The Temple Canyon Park and the roads leading to it offer some wide variation in topography and geology. As part of the area near the Park is called by geologists the “mixing bowl” due to shifting and movement it would be difficult to summarize it all. A few items worth noting are:
- the rock formation that is well known north of Canon City for dinosaurs is present in the Temple Canyon area.
- Spectacular views of the Wet Mountains and the historic Dawson Mining district heading into Temple Canyon
- a volcanic feature along the road heading southwest out of Canon City
- extremely rugged and complex geologic terrain in the Grape Creek area
- the “back road” into the Royal Gorge
- access to Webster Park a broad open mountain valley to the south of the Royal Gorge.
There is obviously a lot that could be done with the geology story and we’re barely scratching the surface so it needs to go on the perpetual “to do” list.
Temple Canyon park where the road crosses Grape Creek is 7.5 miles southwest of Canon City by road from the junction of US Highway 50 and 1st street. The majority of the road is along Fremont County Road 3.
With all the mining occurring in the Wet Mountain Valley in the 1870’s, there was a desire to directly connect Canon City to the Rosita and Silver Cliff communities. The only logical route was along Grape Creek which had been described as a “boisterous and treacherous” stream, one that had washed out wagon roads and later a railroad which ran from 1881-1885. Grape Creek traverses wilderness on its path from Canon City to the Wet Mountain Valley and the only road to cross it along this path is the Temple Canyon Road.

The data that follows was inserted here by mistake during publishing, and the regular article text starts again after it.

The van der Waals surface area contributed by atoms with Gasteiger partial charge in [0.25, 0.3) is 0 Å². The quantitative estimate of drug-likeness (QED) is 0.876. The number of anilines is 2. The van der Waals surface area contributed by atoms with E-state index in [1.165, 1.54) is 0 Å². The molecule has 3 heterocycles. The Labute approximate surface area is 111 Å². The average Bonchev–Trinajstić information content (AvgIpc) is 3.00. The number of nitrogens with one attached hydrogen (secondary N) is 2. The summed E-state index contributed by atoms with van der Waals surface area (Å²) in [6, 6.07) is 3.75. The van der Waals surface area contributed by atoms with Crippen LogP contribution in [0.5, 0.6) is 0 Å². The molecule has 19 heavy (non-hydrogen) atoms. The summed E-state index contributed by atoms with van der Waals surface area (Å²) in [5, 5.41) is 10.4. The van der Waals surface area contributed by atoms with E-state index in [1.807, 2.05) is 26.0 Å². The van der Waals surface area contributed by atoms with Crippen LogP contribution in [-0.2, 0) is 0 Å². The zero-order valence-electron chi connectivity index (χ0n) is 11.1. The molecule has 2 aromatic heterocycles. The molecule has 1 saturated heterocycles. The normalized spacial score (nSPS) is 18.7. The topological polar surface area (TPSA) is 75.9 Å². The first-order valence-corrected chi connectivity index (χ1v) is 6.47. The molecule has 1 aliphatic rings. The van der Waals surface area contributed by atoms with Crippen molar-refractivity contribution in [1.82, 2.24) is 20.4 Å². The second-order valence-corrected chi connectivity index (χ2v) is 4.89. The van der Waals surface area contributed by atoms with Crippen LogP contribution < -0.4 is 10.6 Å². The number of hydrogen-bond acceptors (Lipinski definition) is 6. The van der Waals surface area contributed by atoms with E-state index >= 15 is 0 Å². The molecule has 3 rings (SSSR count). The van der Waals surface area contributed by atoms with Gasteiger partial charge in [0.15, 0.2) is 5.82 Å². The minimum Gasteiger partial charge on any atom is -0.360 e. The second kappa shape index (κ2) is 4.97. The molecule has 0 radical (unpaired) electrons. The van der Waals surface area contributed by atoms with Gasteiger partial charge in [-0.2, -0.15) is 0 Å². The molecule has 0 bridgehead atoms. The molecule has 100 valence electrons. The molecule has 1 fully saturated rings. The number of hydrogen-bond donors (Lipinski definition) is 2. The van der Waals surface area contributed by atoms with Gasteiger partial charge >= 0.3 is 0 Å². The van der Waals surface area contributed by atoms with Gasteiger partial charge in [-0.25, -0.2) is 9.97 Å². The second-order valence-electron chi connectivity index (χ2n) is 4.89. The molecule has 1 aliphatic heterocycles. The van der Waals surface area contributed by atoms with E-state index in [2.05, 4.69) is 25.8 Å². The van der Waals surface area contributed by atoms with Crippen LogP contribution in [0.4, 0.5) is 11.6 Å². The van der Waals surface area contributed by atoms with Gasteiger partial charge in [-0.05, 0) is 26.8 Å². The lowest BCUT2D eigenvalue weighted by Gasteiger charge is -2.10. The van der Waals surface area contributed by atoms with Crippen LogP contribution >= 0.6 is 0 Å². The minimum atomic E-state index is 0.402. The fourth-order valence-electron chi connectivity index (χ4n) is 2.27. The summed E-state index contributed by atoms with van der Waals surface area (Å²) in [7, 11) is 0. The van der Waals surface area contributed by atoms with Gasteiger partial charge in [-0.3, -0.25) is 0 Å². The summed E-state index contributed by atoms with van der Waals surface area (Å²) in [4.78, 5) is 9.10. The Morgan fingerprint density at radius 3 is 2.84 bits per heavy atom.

During this construction, workers noticed a natural amphitheater in the canyon which originally was vine covered. This amphitheater would come to be known as a temple and the area would become Temple Canyon. The canyon was a popular destination in the 1890s’s with residents traveling up Grape Creek by foot. The area also has an interesting history related to the Ute Indian’s who were here well before we were!
An act of congress granted Temple Canyon to the City of Canon City in 1912. The road, park, trails, lookout points, and recreational areas are the result of work conducted during the Great Depression by workers under the Works Progress Administration in the late 1930’s.
The Temple Canyon Park includes several hundred acres of land to the south of the Royal Gorge. There is an access road that connects to Temple Canyon Road (Fremont County Road 3) that connects to the Copper Gulch Road on the west. Within the park there is a bathroom and picnic area in more than one location. There is undeveloped trail access along Grape Creek and there are some overlooks developed up above Grape Creek to the east.
The site was nicely set up originally in the 1930’s during the Great Depression by workers in the Works Progress Administration and the City of Canon City has done a good job of maintaining the area on limited budgets.
Maintaining existing facilities is obvious so this must be the top priority. It would also make sense geologically to do one or two interpretive signs in the park area to explain some of the geologic complexities. It would also be interesting to do some historic interpretation at Grape Creek of the old railroad that accessed the Wet Mountain Valley in the 1880’s.